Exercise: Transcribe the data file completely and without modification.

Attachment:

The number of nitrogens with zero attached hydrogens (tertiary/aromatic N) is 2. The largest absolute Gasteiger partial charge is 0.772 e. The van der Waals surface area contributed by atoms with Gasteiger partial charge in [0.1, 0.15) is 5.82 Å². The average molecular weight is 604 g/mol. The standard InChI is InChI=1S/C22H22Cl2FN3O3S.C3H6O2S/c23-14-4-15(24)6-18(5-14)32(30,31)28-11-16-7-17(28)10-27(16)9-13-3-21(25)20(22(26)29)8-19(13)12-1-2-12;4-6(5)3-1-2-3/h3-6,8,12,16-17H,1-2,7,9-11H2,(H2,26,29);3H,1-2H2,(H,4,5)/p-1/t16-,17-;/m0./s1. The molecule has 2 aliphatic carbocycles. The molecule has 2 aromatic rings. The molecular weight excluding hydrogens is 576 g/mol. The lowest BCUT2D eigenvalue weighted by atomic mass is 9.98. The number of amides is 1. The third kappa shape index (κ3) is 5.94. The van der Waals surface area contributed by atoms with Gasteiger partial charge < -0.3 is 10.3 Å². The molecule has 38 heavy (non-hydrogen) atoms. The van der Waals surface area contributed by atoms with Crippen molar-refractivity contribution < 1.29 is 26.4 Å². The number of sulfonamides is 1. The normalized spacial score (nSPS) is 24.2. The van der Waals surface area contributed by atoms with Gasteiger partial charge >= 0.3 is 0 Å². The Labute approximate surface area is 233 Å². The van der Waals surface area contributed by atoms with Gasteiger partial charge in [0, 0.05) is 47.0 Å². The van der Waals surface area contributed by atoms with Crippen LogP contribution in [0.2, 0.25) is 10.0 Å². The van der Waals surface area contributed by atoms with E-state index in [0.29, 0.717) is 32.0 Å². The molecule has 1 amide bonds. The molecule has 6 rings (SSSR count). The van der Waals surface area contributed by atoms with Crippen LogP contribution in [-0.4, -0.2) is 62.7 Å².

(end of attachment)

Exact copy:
The number of nitrogens with zero attached hydrogens (tertiary/aromatic N) is 2. The largest absolute Gasteiger partial charge is 0.772 e. The van der Waals surface area contributed by atoms with Gasteiger partial charge in [0.1, 0.15) is 5.82 Å². The average molecular weight is 604 g/mol. The standard InChI is InChI=1S/C22H22Cl2FN3O3S.C3H6O2S/c23-14-4-15(24)6-18(5-14)32(30,31)28-11-16-7-17(28)10-27(16)9-13-3-21(25)20(22(26)29)8-19(13)12-1-2-12;4-6(5)3-1-2-3/h3-6,8,12,16-17H,1-2,7,9-11H2,(H2,26,29);3H,1-2H2,(H,4,5)/p-1/t16-,17-;/m0./s1. The molecule has 2 aliphatic carbocycles. The molecule has 2 aromatic rings. The molecular weight excluding hydrogens is 576 g/mol. The lowest BCUT2D eigenvalue weighted by atomic mass is 9.98. The number of amides is 1. The third kappa shape index (κ3) is 5.94. The van der Waals surface area contributed by atoms with Gasteiger partial charge < -0.3 is 10.3 Å². The molecule has 38 heavy (non-hydrogen) atoms. The van der Waals surface area contributed by atoms with Crippen molar-refractivity contribution < 1.29 is 26.4 Å². The number of sulfonamides is 1. The normalized spacial score (nSPS) is 24.2. The van der Waals surface area contributed by atoms with Gasteiger partial charge >= 0.3 is 0 Å². The Labute approximate surface area is 233 Å². The van der Waals surface area contributed by atoms with Gasteiger partial charge in [0, 0.05) is 47.0 Å². The van der Waals surface area contributed by atoms with Crippen LogP contribution in [0.2, 0.25) is 10.0 Å². The van der Waals surface area contributed by atoms with E-state index in [0.29, 0.717) is 32.0 Å². The molecule has 1 amide bonds. The molecule has 6 rings (SSSR count). The van der Waals surface area contributed by atoms with Crippen LogP contribution in [-0.4, -0.2) is 62.7 Å².